Species Richness v2.1

Introduction

The Species Richness eco-tool implements a variety of analyses that take as their input a “species by sample” matrix of observed abundances. For the most part, these are a subset of the analyses performed by the downloadable software package EstimateS (Colwell 1994–present). The analyses include various summary statistics, as well as a number of estimators of true species richness, including Chao 1, Chao 2, ACE, ICE, first-order jackknife, second-order jackknife, and bootstrap (see Colwell and Coddington 1994 for an overview of these estimators). Variances (and hence confidence intervals) for these estimators are calculated based on analytical results (for Chao 1 and Chao 2) or on multiple random resamples with replacement (for everything else). Finally, the eco-tool calculates a sample-based rarefaction curve, with confidence intervals, using the analytical method described in Colwell et al. 2004, as well as the individual-based rarefaction curve for comparison. These curves are plotted, and both the figures and the curve data are provided for download.

Differences between the eco-tool and EstimateS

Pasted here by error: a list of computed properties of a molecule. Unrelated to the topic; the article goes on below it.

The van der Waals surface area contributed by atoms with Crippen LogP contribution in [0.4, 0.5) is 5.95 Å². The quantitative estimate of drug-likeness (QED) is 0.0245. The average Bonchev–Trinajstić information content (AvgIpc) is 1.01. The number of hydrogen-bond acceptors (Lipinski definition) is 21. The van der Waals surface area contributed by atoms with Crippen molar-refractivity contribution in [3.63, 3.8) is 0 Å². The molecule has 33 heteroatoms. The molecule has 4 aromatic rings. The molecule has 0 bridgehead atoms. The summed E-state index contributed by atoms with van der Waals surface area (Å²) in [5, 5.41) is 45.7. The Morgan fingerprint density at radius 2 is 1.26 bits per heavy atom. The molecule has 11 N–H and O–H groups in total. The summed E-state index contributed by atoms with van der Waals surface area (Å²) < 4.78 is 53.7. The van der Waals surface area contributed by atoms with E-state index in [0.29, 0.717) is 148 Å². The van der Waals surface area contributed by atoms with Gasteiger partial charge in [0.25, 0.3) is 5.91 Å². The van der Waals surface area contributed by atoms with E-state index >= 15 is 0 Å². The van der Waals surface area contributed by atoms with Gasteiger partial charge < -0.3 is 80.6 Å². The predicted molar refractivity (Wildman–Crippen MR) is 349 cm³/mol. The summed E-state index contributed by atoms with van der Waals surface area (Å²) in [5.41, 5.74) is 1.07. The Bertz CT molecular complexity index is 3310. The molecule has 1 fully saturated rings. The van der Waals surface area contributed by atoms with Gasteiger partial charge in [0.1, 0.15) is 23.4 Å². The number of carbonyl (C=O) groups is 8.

What the Eco-Tool does (that EstimateS does not)

What the Eco-Tool does NOT do (that EstimateS does)

Why duplicate EstimateS, even in part? Does Rob Colwell know about this?

Good questions! The eco-tool provides access to many of the same calculations for those who, for one reason or another, cannot use the latest versions of EstimateS. This may include those with access only to very old computers, or those using UNIX. The eco-tool provides plots for instant visual feedback, and the web-page nature of the output means that explanatory text can accompany the statistics. It is also easier (therefore quicker) to fix bugs and implement updates in the higher-level code that runs the eco-tool. The source code is available for download in a fully-annotated Mathematica notebook, with example data built in, so it can be verified and/or customized. Finally, it is always good to have an alternative source of calculations to compare against, as this is how mistakes are found!

And yes, Rob knows and approves.

References

Colwell, R. K and J. A. Coddington (1994) Estimating terrestrial biodiversity through extrapolation. Phil. Trans Roy. Soc. Lond. B 345: 101–118.

Colwell, R. K. 1994–present. EstimateS: statistical estimation of species richness and shared species from samples. http://viceroy.eeb.uconn.edu/estimates. [Persistent URL: http://purl.oclc.org/estimates.]

Colwell, R. K., C. X. Mao and J. Chang (2004) Interpolating, extrapolating, and comparing incidence-based species accumulation curves. Ecology 85: 2717–2727.

Gotelli, N. and R. K. Colwell (2001) Quantifying biodiversity: procedures and pitfalls in the measurement and comparison of species richness. Ecology Letters 4: 379–391.

Chao, A., Chazdon, R. L., Colwell, R. K. and Shen, T.-J.(2005). A new statistical approach for assessing similarity of species composition with incidence and abundance data. Ecology Letters 8: 148–159.

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